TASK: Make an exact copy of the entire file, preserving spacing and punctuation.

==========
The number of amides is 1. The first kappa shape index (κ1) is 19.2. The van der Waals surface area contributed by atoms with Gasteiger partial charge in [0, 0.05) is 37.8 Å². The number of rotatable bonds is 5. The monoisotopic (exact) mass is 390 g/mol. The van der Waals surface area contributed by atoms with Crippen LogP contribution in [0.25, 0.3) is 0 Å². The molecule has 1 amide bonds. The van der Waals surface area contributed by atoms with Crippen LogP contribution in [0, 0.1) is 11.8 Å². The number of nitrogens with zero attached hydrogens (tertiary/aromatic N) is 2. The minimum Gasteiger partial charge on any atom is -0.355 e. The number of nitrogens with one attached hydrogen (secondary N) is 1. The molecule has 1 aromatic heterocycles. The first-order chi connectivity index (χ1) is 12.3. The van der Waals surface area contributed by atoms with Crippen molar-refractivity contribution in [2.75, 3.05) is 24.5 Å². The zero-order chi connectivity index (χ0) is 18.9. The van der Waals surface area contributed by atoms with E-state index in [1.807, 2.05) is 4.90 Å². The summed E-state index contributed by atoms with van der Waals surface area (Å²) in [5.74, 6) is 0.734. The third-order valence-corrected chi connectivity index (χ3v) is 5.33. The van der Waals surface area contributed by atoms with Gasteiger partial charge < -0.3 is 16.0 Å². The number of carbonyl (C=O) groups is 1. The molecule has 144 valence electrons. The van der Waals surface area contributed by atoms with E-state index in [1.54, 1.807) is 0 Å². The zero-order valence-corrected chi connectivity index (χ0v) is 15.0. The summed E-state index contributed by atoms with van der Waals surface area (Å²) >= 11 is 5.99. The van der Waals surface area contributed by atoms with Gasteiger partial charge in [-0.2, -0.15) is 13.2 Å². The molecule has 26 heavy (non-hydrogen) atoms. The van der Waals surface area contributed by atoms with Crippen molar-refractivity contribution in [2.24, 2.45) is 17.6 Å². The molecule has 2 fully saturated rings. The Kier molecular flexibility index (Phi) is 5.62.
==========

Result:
The number of amides is 1. The first kappa shape index (κ1) is 19.2. The van der Waals surface area contributed by atoms with Gasteiger partial charge in [0, 0.05) is 37.8 Å². The number of rotatable bonds is 5. The monoisotopic (exact) mass is 390 g/mol. The van der Waals surface area contributed by atoms with Crippen LogP contribution in [0.25, 0.3) is 0 Å². The molecule has 1 amide bonds. The van der Waals surface area contributed by atoms with Crippen LogP contribution in [0, 0.1) is 11.8 Å². The number of nitrogens with zero attached hydrogens (tertiary/aromatic N) is 2. The minimum Gasteiger partial charge on any atom is -0.355 e. The number of nitrogens with one attached hydrogen (secondary N) is 1. The molecule has 1 aromatic heterocycles. The first-order chi connectivity index (χ1) is 12.3. The van der Waals surface area contributed by atoms with Crippen molar-refractivity contribution in [2.75, 3.05) is 24.5 Å². The zero-order chi connectivity index (χ0) is 18.9. The van der Waals surface area contributed by atoms with E-state index in [1.807, 2.05) is 4.90 Å². The summed E-state index contributed by atoms with van der Waals surface area (Å²) in [5.74, 6) is 0.734. The third-order valence-corrected chi connectivity index (χ3v) is 5.33. The van der Waals surface area contributed by atoms with Gasteiger partial charge < -0.3 is 16.0 Å². The number of carbonyl (C=O) groups is 1. The molecule has 144 valence electrons. The van der Waals surface area contributed by atoms with E-state index in [1.54, 1.807) is 0 Å². The zero-order valence-corrected chi connectivity index (χ0v) is 15.0. The summed E-state index contributed by atoms with van der Waals surface area (Å²) >= 11 is 5.99. The van der Waals surface area contributed by atoms with Gasteiger partial charge in [-0.2, -0.15) is 13.2 Å². The molecule has 26 heavy (non-hydrogen) atoms. The van der Waals surface area contributed by atoms with Crippen molar-refractivity contribution in [2.24, 2.45) is 17.6 Å². The molecule has 2 fully saturated rings. The Kier molecular flexibility index (Phi) is 5.62.